Fiddler Laurie Lewis is a seasoned musician that has gathered equally adroit picking companions for her Right Hands band on this latest recording. Long-time partner Tom Rozum is alongside on mandolin, as is award-winning bass player Todd Phillips, who has worked with lewis for the last decade. Guitarist Scott Huffman and banjo player Craig Smith come by way of North Carolina, where they used to pick together. A natural spontaneity within this ensemble is evident from the very first cut.
Lewis shows incredible prowess and maturity not only on the fiddle, but in her exceptional writing. The album opens with an original bluegrass number, "our Eyes," in which Lewis' vocal delivery mixes pizza with coy theatrics. It's a killer.
She exposes the very private side as well as astounding emotional depth in her composition "A Hand to Hold." Guest Linda Ronstadt steps in to harmonize with Lewis' expressive voice, as she and Rozum also do on the solemn "Rank Stranger."
Huffman possesses one of those wonderful Southern drawl-inflected voices, the kind that drips with down-home warmth. He contributes an original, "Hard Luck in Heaven," in which he queries the mighty powers-that-be if his luck will be any different up above. Fellow Tar Heel Smith jumps right into the mix, driving the spotlight at all the right moments throughout the CD.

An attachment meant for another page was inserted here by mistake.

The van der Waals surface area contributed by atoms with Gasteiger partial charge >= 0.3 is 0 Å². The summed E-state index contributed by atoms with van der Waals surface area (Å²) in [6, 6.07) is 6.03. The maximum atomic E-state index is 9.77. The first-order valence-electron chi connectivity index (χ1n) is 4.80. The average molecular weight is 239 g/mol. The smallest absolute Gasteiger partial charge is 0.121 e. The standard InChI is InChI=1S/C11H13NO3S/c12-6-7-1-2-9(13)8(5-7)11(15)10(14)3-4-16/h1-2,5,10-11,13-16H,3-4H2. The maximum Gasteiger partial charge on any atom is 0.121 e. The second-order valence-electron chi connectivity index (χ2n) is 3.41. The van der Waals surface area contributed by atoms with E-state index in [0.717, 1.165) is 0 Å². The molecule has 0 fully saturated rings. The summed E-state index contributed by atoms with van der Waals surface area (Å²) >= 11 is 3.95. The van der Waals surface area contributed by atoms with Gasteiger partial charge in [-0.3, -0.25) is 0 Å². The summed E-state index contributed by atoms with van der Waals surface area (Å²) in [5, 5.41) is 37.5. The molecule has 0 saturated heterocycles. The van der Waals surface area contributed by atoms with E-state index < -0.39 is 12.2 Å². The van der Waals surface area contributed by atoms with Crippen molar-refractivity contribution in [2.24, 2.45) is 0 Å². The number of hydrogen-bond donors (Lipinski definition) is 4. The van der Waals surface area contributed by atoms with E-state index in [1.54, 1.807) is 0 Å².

A real gem is "Mourning Cloak," a murder ballad about love, betrayal, and a butterfly, hence its title. Another treasure is the seldom heard "Before the Sun Goes Down," from the Jimmy Martin catalog. As spirited as the opening track is, serene and sad is the final, sensitive rendition fo John Hartford's "Goodbye Waltz."
Surpassing her previous outstanding recordings, Lewis has reached a new pinnacle. The Golden West represents some of the best work ever from Laurie lewis. Highly recommended.
"Both understated and striking music, played and sung with devotion and urgency"
Laurie Lewis, a key figure in helping female musicians break into the traditionally male-dominated bluegrass genre, is an exceptional, versatile fiddler and a singer blessed with a smooth, musical voice. Despite her long identification with bluegrass music, Lewis also embraces many other forms of acoustic music, including folk, blues, country, Cajun, Tex-Mex, you name it, in her repertoire. For this latest album with her five-piece band the Right Hands, she keeps t a more basic, traditional bluegrass, mountain style. It is very much a band-album, with long associate Tom Rozum (mandolin, mandola) sharing lead vocals, guitarist Scott Huffman contributing to the vocals and also writing Hard Luck in Heaven. The band is completed by banjoist Craig Smith and string bass player Todd Phillips. Together they provide a driving sound when required- Bill Monroe's title tune- or slower, emotional picking as on John Hartford's Goodbye Waltz.